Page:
Origin of reformation
SynonymsSee more synonyms on Thesaurus.com
Examples from the Web for self-reformation
For what other master, then, do you wait as an excuse for this delay in self-reformation?The Enchiridion
I doubt not there is some anxiety, yet I fear it may be only a self-reformation to recommend herself to God and to man.The Biography of Robert Murray M'Cheyne
Andrew A. Bonar
But one of the best ways of moving ahead of one's fellows is to acquire the capacity of self-judgment and self-reformation.South America To-day
- the act or an instance of reforming or the state of being reformed
- a religious and political movement of 16th-century Europe that began as an attempt to reform the Roman Catholic Church and resulted in the establishment of the Protestant Churches
Word Origin and History for self-reformation
"improvement, alteration for the better," late 14c., "restoration;" mid-15c., "improvement," from Old French reformacion and directly from Latin reformationem (nominative reformatio), noun of action from past participle stem of reformare (see reform (v.)). In reference to the European religious movement, it is attested by 1540s, borrowed from Luther. The movement began as a bid to reform doctrines and practices of the Church of Rome.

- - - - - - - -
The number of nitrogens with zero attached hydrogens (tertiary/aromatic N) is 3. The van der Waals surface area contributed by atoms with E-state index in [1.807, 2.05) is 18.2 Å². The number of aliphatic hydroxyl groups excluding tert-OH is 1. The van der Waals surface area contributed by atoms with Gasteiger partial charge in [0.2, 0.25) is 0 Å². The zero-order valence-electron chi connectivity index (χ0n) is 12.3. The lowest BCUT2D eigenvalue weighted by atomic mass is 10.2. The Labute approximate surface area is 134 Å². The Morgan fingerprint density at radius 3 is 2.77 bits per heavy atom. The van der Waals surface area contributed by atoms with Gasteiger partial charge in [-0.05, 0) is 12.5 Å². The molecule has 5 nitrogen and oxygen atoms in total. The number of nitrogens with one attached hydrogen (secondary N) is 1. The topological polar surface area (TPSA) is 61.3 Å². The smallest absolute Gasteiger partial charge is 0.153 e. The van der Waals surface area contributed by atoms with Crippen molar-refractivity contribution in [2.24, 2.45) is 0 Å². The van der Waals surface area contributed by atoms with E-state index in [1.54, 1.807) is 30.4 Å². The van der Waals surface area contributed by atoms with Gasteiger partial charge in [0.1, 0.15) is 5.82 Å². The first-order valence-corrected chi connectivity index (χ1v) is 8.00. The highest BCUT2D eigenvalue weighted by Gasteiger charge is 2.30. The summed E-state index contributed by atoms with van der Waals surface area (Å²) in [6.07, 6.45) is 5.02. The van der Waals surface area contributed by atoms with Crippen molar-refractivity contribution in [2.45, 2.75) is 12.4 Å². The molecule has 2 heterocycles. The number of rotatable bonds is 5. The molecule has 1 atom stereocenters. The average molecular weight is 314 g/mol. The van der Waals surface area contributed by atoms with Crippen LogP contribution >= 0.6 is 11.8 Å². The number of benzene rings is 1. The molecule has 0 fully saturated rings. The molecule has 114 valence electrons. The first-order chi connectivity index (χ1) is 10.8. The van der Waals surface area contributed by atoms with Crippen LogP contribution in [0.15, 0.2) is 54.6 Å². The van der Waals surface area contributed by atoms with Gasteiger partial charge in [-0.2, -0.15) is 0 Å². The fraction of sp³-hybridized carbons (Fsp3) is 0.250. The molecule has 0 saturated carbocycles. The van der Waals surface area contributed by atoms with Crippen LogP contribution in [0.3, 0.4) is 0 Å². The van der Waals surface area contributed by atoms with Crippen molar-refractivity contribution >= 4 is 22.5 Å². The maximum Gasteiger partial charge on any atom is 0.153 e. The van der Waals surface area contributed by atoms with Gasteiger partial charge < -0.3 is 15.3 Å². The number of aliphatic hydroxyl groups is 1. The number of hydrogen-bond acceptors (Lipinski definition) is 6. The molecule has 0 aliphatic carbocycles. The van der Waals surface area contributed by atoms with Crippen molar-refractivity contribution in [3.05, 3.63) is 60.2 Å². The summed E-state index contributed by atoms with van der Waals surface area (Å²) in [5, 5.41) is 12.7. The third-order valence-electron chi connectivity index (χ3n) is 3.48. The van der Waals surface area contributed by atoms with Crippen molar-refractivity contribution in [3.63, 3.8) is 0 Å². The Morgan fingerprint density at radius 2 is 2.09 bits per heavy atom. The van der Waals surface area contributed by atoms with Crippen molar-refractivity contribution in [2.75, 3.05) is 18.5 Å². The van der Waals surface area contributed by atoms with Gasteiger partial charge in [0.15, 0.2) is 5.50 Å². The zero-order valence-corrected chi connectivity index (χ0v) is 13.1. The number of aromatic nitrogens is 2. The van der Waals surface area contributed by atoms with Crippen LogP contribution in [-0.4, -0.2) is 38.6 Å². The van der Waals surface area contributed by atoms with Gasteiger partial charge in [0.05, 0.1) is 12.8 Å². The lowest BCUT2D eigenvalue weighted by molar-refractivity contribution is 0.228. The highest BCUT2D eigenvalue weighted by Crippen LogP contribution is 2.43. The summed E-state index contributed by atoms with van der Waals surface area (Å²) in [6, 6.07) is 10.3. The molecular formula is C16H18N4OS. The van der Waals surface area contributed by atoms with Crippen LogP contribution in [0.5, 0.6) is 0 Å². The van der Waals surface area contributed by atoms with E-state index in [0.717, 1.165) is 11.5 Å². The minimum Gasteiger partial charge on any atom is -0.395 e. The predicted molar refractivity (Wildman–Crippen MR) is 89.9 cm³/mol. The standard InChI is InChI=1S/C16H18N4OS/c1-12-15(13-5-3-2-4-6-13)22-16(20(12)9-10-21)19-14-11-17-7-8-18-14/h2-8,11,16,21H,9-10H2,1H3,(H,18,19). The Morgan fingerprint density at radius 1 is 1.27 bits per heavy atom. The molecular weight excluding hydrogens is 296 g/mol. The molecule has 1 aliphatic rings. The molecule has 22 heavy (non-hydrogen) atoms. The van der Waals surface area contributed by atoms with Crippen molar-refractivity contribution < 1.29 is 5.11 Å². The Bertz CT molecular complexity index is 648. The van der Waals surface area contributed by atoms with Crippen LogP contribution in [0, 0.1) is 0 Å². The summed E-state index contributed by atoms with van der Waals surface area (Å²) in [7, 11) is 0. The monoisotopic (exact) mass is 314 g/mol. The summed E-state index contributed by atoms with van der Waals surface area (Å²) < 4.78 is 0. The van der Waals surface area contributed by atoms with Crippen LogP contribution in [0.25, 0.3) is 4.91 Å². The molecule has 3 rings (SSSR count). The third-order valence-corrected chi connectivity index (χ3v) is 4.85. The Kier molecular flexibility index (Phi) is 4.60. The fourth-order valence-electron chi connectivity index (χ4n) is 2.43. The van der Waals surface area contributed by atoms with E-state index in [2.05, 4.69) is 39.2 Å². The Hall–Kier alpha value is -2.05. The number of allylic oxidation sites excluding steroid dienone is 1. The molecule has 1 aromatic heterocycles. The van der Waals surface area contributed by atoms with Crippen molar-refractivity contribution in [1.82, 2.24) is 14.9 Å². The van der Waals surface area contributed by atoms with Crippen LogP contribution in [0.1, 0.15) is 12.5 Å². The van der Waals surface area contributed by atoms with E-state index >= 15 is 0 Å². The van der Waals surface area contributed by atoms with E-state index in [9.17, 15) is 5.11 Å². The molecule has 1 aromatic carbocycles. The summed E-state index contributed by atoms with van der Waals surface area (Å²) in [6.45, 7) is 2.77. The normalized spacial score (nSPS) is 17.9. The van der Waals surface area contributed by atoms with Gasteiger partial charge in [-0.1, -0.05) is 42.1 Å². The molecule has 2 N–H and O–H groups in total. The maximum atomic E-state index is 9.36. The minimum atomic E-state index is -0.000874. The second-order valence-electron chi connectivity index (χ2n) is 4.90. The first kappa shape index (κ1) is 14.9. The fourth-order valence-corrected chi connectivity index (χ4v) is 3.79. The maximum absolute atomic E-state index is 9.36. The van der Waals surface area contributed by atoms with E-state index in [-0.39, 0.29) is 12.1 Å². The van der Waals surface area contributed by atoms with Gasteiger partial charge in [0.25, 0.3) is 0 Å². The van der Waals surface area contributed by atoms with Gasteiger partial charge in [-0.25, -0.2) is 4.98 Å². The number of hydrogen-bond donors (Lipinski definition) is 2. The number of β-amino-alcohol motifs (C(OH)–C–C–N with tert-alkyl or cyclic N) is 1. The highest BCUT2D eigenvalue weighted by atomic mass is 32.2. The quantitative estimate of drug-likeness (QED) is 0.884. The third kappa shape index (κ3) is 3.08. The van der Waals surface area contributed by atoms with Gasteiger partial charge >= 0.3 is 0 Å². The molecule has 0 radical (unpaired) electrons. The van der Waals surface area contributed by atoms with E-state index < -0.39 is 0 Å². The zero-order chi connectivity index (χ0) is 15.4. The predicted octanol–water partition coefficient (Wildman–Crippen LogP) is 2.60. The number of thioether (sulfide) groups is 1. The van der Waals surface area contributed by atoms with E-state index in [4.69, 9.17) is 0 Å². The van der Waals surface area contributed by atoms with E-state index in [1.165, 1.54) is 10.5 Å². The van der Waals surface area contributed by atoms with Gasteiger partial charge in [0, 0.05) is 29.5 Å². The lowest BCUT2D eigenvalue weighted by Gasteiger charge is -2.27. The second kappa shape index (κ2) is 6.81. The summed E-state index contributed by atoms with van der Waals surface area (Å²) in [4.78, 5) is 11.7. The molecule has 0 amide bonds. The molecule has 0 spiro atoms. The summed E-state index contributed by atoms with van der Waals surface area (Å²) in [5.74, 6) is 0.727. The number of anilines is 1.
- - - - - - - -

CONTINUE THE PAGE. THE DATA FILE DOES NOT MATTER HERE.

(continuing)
A religious movement in the sixteenth century that began as an attempted reform of the Roman Catholic Church but resulted in the founding of Protestant churches separate from it. Some of the leaders of the Reformation were Martin Luther, John Calvin, and John Knox. The Reformation was established in England after King Henry VIII declared himself head of the Christian Church in that country.